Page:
Nothing is Miscellaneous
A few months back I read David Weinberger's Everything is Miscellaneous. After his contribution to The Cluetrain Manifesto back in 1999 my expectations were high. Mine higher than most, perhaps, as the book is dedicated "to the librarians" and I work for a company with several decades of heritage in library systems.
I already knew I liked David's style of writing from Cluetrain, so I was glad to hear that same voice coming through loud and clear.
By chapter three we're into library history; Dewey, Ranganathan, Carlyle and Panizzi all get a mention, but Dewey takes the brunt of the attack on geographies of knowledge. It would be easy to take Weinberger's text as an attack on libraries specifically and the organization of knowledge generally, and many have, but it appears to me these are only used as examples of the limitations we face when organizing anything made of atoms.
And that really forms the nub of this book, that digital media can be organized differently for different purposes at different times - lifting a major limitation of the physical world. I wrote in a similar vein earlier this year when I tried to explain why virtual worlds suck. In that I tried to show the difference between approaches to search in Second Life and approaches to search on any web search engine.
This is touched on briefly in a Second Life book club review of EiM where it was said:
[18:23] Teofila Matova: chaos leads to order
[18:23] Stolvano Barbosa: yes
[18:23] Teofila Matova: lets think of the librarian with all the books on the floor
Who in their right mind would suggest all the books in the library sitting in one "miscellaneous" pile on the floor? Surely Weinberger is mad. Or evil? Maybe he's trying to destroy knowledge!
But hold on there - a pile on the floor... isn't that essentially what automated archives are? Large robot-managed warehouses like the National Library of Norway sort the books by size, paper type, frequency of access; anything that makes the storage facility more efficient rather than a map of human knowledge. Of course, where each document lives is noted and cross-referenced with title, author, subject and so on. 'Where it lives', like an address or a Resource Locator... If they were all the same they'd be Uniform Resource Locators or URLs.
That's what Weinberger's getting at, that things can have an address independent of any taxonomy. Not only that, but by giving something an address or identity that is not simply it's position in a taxonomy then you can cross-reference the same items in several different taxonomies at the same time and add more as and when you need them.
Which brings me to where I take issue with everything being miscellaneous; to explain let me take a little detour. I've spent many years trying to learn what makes code (programming that is, Java, C++, you know the stuff) better. One of the things that I've concluded about programming in OO languages is that there are a few terms that smell bad - 'utils' is one of my favorites. 'Utils' almost always means 'the things that don't it in the hierarchy of my code' and that usually means the hierarchy is wrong. The same goes for any taxonomy where things don't really fit and end up tagged in that 'miscellaneous' section on the end.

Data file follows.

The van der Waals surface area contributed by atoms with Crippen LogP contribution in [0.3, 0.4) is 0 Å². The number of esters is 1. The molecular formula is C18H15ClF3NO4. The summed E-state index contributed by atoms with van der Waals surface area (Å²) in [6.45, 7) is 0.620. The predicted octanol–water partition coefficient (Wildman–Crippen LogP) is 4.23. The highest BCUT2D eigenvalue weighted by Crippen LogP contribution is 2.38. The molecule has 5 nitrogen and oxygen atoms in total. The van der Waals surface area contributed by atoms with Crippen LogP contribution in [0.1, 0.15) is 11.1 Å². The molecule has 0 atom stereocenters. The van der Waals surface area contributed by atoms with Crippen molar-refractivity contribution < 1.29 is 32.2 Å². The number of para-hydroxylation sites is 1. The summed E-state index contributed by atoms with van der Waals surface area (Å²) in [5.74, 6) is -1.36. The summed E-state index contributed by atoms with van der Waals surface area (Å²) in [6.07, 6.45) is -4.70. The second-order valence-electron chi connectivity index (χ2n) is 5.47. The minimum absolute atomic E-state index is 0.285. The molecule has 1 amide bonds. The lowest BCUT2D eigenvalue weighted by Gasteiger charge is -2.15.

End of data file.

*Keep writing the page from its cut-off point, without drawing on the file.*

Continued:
The things that end up in the 'misc' section are the things that weren't thought about or weren't really cared about or weren't really understood in the design of the structure of the knowledge; Dewey 297, Islam, Bahai and Babism - things that aren't Christian... Their importance and differences from each other hidden by the understanding set like concrete in the classification.
But somebody always cares about those things that end up in 'misc', probably deeply and in a way that they could classify in detail. Take a friend of mine doing a PhD analyzing the differences in scholarly texts that have been cited a lot and those that have been only cited once. You should try finding a way to search for those scholarly texts that have been relegated to the bottom of the heap.
That is what the third order of order, as Weinberger coins it, allows us to do, for ourselves... Leading me to believe that the book should be called Nothing is Miscellaneous.
Technorati Tags: EiM, Everything is Miscellaneous, David Weinberger, Libraries, Semantic Web
Rob, Thanks for this. You're certainly correct that I'm not using "misc" in the usual sense in which it refers to the left-overs of a taxonomy. In a standard miscellany, the pieces are not alike in any important way. In my sense of the misc, the pieces are alike in an indefinite and ever growing number of ways as people (and machines) discover the relationships. The misc in my sense is super-saturated with relationships and significance. So, yes, "nothing is misc" is a fair characterization. Nothing stands apart from everything, sharing no likenesses. We can't even conceive of such a thing. It may be beyond our biology. I'd still go with the positive title, though, if only because "nothing is misc" might be taken as meaning that everything has to be given its one and only one place. Your point is a good one, nevertheless. -- David W.
David, Thanks for dropping by. :-) rob